Juttoddie Cup

Trinity College has put together an in-depth look into the genesis of one of its most enduring student events, a curious steeplechase known as the Juttoddie Cup.

Established in 1931 by two collegians in an effort to address the issue of ‘initiations’ for incoming students, this frivolous race has grown into one of Trinitys most beloved and long-lasting traditions.

It has not been without its challenges over the decades for the college administration to ensure that the event did not get out of control. This online exhibition draws upon archival images, footage and audio interviews with senior alumni as they recall their experiences of the unique race.

Juttoddie continues today with the same spirit as a ‘relaxed extravaganza of nonsensical abandon’ intended by its founders almost 90 years ago.

Image: A past Juttoddie participant. Trinity College Collection, The University of Melbourne


Webinar series: Tuesday 15 to Thursday 17 September 2020 via zoom

Ever considered how technology might promote discrimination or impair our ability to make shrewd decisions? Or wondered how an AI doctor might diagnose illness just through listening? These, and a host of other questions, will be considered as part of the next interdisciplinary forum in the Potter Museum of Art’s ongoing series that engages with a pressing concern of our time – the theme of ‘machine.’

Presenting a diverse program of speakers from a range of disciplines over three days, MACHINE will explore a series of timely themes – investigating the interface between humanity and machine across fields of research including digital ethics, data analytics, creative writing, visual art and mathematics.

The Potter’s annual interdisciplinary forum program series is developed by Dr Kyla McFarlane, Curator of Academic Programs (Research) in collaboration with Dr Danny Butt, Associate Director (Research) at the Victorian College of the Arts, Faculty of Fine Art and Music, University of Melbourne.

Further information and registration

Image: CPU from the NEC SX-4 Supercomputer, showing the cooling fins on each of the CPUs. Melbourne School of Engineering Collection, The University of Melbourne

Prints at the University of Melbourne

Part two of The Hunter Collector: A Cultural Meander through the University of Melbourne Collections, a collaboration between Humanities21 and the Grimwade Centre, Faculty of Arts.

Webinar: Wednesday 16 September 2020, 6.00pm via Zoom
Join this online event on the 16th September to hear about the origins of the Baillieu Library Print Collection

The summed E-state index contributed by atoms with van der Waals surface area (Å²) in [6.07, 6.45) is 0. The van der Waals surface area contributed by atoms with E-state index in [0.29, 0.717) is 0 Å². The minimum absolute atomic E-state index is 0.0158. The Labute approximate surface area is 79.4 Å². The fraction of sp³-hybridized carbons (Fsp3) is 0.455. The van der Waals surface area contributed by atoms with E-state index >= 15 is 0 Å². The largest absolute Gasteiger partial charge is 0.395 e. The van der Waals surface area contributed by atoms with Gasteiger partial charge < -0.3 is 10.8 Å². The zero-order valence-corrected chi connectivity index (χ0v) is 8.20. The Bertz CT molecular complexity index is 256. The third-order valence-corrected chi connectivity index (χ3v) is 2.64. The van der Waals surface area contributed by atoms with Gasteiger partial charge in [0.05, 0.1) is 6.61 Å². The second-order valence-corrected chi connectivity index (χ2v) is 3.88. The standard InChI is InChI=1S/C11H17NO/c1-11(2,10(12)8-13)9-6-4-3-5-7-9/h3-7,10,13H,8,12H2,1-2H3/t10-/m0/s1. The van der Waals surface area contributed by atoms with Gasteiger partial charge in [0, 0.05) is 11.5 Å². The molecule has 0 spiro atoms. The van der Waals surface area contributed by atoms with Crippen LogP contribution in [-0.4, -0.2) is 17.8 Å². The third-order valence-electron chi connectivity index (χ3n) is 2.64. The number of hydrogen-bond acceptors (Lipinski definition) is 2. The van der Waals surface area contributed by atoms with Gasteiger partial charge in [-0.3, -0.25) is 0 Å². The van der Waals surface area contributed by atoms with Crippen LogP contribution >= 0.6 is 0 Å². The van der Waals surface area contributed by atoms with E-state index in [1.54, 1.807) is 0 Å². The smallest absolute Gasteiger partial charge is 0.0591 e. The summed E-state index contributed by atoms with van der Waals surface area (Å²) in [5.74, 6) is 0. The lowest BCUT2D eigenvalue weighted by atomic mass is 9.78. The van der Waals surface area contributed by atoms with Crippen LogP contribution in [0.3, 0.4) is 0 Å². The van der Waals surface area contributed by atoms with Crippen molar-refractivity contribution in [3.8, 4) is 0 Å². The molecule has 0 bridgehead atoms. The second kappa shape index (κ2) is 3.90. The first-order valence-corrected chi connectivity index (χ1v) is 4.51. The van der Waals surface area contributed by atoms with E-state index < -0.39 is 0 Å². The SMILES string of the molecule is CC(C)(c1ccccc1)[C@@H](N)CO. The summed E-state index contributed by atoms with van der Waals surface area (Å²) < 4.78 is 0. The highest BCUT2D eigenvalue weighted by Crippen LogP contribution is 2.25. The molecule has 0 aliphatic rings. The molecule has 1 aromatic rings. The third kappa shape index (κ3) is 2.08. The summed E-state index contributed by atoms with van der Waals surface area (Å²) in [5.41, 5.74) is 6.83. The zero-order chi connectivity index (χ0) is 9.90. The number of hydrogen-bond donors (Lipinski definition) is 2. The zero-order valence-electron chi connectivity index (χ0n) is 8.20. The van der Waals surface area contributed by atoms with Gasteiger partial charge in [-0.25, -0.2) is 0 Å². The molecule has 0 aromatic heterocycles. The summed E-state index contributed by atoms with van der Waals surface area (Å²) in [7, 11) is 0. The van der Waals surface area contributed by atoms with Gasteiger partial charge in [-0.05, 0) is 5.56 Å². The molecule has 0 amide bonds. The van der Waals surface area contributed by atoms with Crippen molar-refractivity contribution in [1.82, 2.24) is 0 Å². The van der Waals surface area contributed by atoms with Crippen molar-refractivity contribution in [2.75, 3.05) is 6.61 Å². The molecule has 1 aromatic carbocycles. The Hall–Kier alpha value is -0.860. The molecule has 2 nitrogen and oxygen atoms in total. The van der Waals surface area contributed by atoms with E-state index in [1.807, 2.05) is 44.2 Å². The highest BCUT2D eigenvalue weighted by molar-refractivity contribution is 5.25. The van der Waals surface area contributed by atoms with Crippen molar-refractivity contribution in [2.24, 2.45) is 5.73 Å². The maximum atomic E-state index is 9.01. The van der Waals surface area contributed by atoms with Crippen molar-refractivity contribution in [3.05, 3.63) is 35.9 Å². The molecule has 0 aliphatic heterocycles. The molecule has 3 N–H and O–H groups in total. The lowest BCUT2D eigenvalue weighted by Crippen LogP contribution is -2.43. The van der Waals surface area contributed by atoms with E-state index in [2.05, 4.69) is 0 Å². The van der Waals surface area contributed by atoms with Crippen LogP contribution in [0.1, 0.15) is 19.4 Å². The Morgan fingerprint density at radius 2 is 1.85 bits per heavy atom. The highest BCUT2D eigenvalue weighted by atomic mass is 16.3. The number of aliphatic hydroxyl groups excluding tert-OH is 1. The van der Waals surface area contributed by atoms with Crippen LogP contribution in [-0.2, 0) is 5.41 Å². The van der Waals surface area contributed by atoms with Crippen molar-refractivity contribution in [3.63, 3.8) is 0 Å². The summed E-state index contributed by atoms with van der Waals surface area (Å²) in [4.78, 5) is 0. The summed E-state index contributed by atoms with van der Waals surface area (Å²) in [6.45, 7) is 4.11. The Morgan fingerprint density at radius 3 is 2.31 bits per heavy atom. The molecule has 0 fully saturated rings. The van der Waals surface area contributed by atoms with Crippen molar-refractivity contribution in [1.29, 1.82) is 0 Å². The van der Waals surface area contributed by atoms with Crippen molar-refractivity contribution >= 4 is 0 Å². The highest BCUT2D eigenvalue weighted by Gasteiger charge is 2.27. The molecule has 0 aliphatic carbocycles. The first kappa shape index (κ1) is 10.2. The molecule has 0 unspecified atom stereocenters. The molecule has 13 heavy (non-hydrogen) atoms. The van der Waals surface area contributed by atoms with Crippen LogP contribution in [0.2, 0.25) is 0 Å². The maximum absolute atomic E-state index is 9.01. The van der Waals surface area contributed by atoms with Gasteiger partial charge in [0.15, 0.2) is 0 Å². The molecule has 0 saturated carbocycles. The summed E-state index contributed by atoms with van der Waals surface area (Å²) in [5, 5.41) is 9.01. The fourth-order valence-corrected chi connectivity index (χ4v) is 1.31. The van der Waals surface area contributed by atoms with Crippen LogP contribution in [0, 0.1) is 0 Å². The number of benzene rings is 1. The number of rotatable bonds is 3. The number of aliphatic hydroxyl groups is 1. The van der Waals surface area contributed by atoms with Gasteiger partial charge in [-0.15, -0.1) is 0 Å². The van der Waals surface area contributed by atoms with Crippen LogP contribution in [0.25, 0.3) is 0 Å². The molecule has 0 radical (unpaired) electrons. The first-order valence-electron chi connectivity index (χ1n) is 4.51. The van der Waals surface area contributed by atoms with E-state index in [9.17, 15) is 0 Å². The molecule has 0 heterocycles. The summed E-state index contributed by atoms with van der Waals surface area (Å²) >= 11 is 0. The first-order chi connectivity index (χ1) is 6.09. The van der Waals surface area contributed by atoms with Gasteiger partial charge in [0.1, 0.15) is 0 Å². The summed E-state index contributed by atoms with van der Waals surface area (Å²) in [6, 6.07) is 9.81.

. Covering the entire history of European printing from the mid-1450s and including examples from masters such as Dürer, Rembrandt, Piranesi and Hogarth, the Baillieu Library Print Collection also brings together important groups of Australian prints such as those by Lionel Lindsay and Absalom West’s early (1812-1814) views of New South Wales. Many of these works originate from important gifts, such as those of Dr John Orde Poynton in 1959, of print specialist Harold Wright in 1961, and of Sir Russell and Lady Mab Grimwade.
Further information and registration

Image: Albrecht Dürer, The Promenade, c.1498. Baillieu Library Print Collection, The University of Melbourne. Gift of Dr J. Orde Poynton 1959
Stay connected

Cultural Commons at the University of Melbourne

Stay connected, inspired and engaged with the University of Melbourne’s arts and culture through virtual tours, online collections, videos, catalogues, podcasts and more. At the heart of our community, culture brings us together.

The University of Melbourne’s Cultural Commons provides access to a unique group of museums, galleries, theatres, collections, and knowledge. It represents what we value, hold, discover and create and what collectively helps us to understand what it means to be human.

The University of Melbourne acknowledge and pay respects to the Boonwurrung, Wurundjeri, Dja Dja Wurrung peoples and the Yorta Yorta nation, the traditional owners of the lands on which our venues and campuses are situated.

Image: Display of mallets for percussion instruments, c.1930s. Various makers including J.C Deagan (instrument maker). Grainger Museum collection, The University of Melbourne

University of Melbourne Collections online

Looking for something extra to read while social distancing at home? There are 24 back issues of the University of Melbourne Collections magazine available online for you to explore. Covering all of the University’s cultural collections, the magazines includes a range of fascinating articles written by curators, academics, students and Museums and Collection Project Program volunteers.